Republican leaders in the House are proposing a stopgap plan that claims money from postal service reforms to keep the Highway Trust Fund solvent through next May.

Cutting back on Saturday service, the Postal Service could save $10.7 billion over 10 years. Kevin Payravi, Wikimedia Commons

Cutting back on Saturday service, the Postal Service could save $10.7 billion over 10 years. Kevin Payravi, Wikimedia Commons

The Fund is expected to run into the red in July, even before the current highway program expires at the end of September.

State transportation departments are alarmed by the pending shortfall. Many are suspending projects and future plans for fear that there will not be enough money.

House Speaker John Boehner, R-Ohio, Leader Eric Cantor, R-Va., and Whip Kevin McCarthy, R-Calif., acknowledged the problem in a May 30 memo to their colleagues.

“The Trust Fund will require an additional transfer of funds prior to the August District Work Period,” they said. “Failing to provide additional funds would mean a disruption of ongoing construction projects.”

The Fund needs $14 to $15 billion to pay for a one-year extension of the current highway program, called MAP-21, they said.

Their plan says that by cutting back service on Saturday, the Postal Service could save $10.7 billion over 10 years. This could reduce the size of a future federal bailout of the Postal Service, which will be necessary because the Service’s retiree benefit program is underfunded.

The service cutbacks involve ending delivery of first class mail, catalogues and low-priority mail on Saturdays. The Post Office still would deliver packages and priority and express mail, and offices would stay open.

The projected savings could be combined with the $1.3 billion in the Leaking Underground Storage Tank Trust Fund to keep the Highway Trust Fund whole, they said.

They said the postal savings are a realistic offset because President Obama’s 2015 budget also recommends ending Saturday mail deliveries.

They acknowledge that this is a one-time maneuver that does not address the long-term funding problem plaguing the federal highway program.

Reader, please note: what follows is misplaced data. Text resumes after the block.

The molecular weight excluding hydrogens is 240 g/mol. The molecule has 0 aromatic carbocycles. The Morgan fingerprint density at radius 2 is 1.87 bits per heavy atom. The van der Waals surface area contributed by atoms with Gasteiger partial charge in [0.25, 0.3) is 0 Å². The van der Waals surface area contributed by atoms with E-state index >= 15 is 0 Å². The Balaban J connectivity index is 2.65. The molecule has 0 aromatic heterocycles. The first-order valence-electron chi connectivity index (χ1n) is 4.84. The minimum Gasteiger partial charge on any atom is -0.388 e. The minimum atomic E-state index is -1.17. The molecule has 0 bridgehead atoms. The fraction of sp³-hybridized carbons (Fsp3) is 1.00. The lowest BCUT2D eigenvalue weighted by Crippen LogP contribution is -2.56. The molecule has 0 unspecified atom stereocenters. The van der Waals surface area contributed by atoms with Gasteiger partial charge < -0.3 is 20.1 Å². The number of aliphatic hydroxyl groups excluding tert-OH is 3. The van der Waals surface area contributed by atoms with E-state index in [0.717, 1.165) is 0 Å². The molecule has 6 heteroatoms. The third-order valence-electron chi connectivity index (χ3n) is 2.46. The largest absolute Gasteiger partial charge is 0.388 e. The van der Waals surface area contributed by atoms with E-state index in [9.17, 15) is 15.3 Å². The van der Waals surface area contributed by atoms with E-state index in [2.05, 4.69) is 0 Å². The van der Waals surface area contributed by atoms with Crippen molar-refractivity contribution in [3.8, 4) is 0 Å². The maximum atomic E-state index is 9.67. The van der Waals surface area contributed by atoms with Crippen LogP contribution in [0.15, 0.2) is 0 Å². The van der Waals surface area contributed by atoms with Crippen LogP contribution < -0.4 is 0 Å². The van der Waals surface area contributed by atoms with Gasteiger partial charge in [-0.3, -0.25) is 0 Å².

Because the fuel taxes that feed the Highway Trust Fund have not been adjusted since 1993, and because cars and trucks have become more fuel efficient, the Fund is on a downward path.

Boehner and his colleagues said they need more time to come up with long-term structural reforms.

“The serious work needed to develop acceptable policies to achieve structural reform has not been done yet,” the said.

“There is no consensus on what those reforms should be. In the meantime, we must address the problem of near-term trust fund insolvency to prevent a shutdown of federal highway and transit programs.”

The memo generated a negative response from transportation leaders in the Senate.

Sen. Tom Carper, D-Del., a leading proponent of raising the federal fuel tax to save the Highway Trust Fund, said the proposal is “a non-starter.”

“It kicks the can down the road yet again on two pressing issues – fixing the Postal Service and the Highway Trust Fund – and fails to solve either problem,” he said in a statement.

“If House Republicans want to prevent a taxpayer bailout of the Postal Service, they should focus on passing comprehensive postal reform legislation, not shirking the responsibility of making tough decisions regarding the future of our nation’s infrastructure.”

Sen. Barbara Boxer, D-Calif., chair of the Senate Environment and Public Works Committee, described the plan as “strange.”

“This idea is a jobs killer which does not even fund the Highway Trust Fund for a long enough period of time to provide the certainty that states, cities, and businesses need,” she said in a statement.

Noting that the EPW Committee recently unanimously passed a bill to reauthorize the highway program, she said, “Surely the House can begin to do the work needed to solve this problem – and not kick the can down the road with a totally unrelated and unworkable idea.”